Block 3: Hypertrophy
Complete three rounds, resting for up to 60 seconds between sets.
“The focus of this block is to slow down the eccentric phase of each exercise to recruit maximum muscle fibres,” says Marsden-Challis. “Go as heavy as you can for each set. If your dumbbells aren’t heavy enough, slow the tempo further to increase the intensity.”
3A Bridge hold dumbbell close-grip chest press
Reps 10 Rest 60sec
Lie on your back with your knees bent and feet flat on the floor and your hips raised so your body forms a straight line from your shoulders to your knees. Hold dumbbells above your body with straight arms, palms facing. Keeping the weights together, slowly lower them for a count of three seconds until they’re just above your chest, pause for one second, then press them away powerfully for one second.
Marsden-Challis says: “The bridge position allows you to hit your chest from a slightly different angle. Keep your elbows tucked in close to the side of your body and push the dumbbells together throughout the entire set to keep tension on your chest.”
3B Dumbbell pull-over
Reps 10 Rest 60sec
Lie on your back with your knees bent and feet flat on the floor. Hold one dumbbell by the head in both hands, above your chest, so the other end of the weight is pointing towards your chest. Keeping your lower back pressed into the floor and your core engaged, lower the weight over your head until it taps the floor, then bring it back to the starting position. Lower for a count of three, pause, then drive up powerfully for one.
Marsden-Challis says: “Once you’ve lowered the weight to the floor, think about driving your elbows forwards rather than pushing with your hands. You’ll feel this in your lats as well as your chest.”
Block 4: Finisher
Complete three rounds, resting as little as possible.
“If you can, use lighter weights for this three-move finisher,” says Marsden-Challis. “Rest as and when you need it, but keep it to a minimum to challenge your muscular endurance.”
4A Bridge hold dumbbell flye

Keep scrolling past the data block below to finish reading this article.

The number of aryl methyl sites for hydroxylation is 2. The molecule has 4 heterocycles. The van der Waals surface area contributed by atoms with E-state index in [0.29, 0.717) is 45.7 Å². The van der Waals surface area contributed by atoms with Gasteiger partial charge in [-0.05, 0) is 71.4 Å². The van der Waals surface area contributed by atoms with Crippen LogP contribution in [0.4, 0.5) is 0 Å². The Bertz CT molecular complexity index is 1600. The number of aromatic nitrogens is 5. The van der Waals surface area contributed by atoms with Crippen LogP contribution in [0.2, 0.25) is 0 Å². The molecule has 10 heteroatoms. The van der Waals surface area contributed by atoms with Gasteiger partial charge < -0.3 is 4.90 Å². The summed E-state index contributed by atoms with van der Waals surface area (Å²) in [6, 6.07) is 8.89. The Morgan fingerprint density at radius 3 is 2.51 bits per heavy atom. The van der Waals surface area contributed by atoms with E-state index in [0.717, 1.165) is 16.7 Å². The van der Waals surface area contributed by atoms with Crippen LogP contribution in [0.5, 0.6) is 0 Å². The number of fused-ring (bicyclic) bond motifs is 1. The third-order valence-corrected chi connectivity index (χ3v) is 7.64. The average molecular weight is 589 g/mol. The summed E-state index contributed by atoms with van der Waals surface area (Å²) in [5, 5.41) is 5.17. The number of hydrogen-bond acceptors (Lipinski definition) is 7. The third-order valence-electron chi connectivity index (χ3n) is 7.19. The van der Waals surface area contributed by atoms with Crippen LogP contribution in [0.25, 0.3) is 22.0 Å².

Lie on your back with your knees bent and feet flat on the floor and your hips raised so your body forms a straight line from your shoulders to your knees. Hold dumbbells above your body with straight arms, palms facing. Slowly lower the weights to the sides for a count of two with arms only slightly bent. Lower until your arms tap the floor and you feel a gentle stretch in your chest, then bring the weights back together above your chest.
Marsden-Challis says: “Keep your hips off the floor, squeezing your bum to stabilise the position. Maintain a slight bend in your elbows throughout the movement.”
4B Hollow hold single-arm press
Reps 6 each side
Hold one dumbbell and sit on the floor with your legs extended. Engage your core and lower your torso until your lower back is on the floor but your shoulders are off it. At the same time, lift your feet just off the floor. In this position, press the dumbbell straight up with one arm. Lower the weight for two seconds, pause for one second, and then press for one second. Complete all the reps with one arm, rest, then repeat on the other side.
Marsden-Challis says: “This is tough but a great test of your core strength and control too. Believe me, your abs as much as your chest will be on fire.”
4C Isometric press-up
Reps To failure
Start in a classic press-up position with your shoulders above your hands and your feet close together. Take a deep breath in, then lower until your chest is just off the floor. Keep your core and glutes engaged and breathe normally as you dig in to hold this isometric position as long as you can. If necessary, perform the move on your knees.
Marsden-Challis says: “This is as much a test of your mental strength as your pectoral might. Cling on for as long as you can and remember to breathe.”
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Sam Rider is an experienced freelance journalist, specialising in health, fitness and wellness. For over a decade he's reported on Olympic Games, CrossFit Games and World Cups, and quizzed luminaries of elite sport, nutrition and strength and conditioning. Sam is also a REPS level 3 qualified personal trainer, online coach and founder of Your Daily Fix (opens in new tab). Sam is also Coach’s designated reviewer of massage guns and fitness mirrors.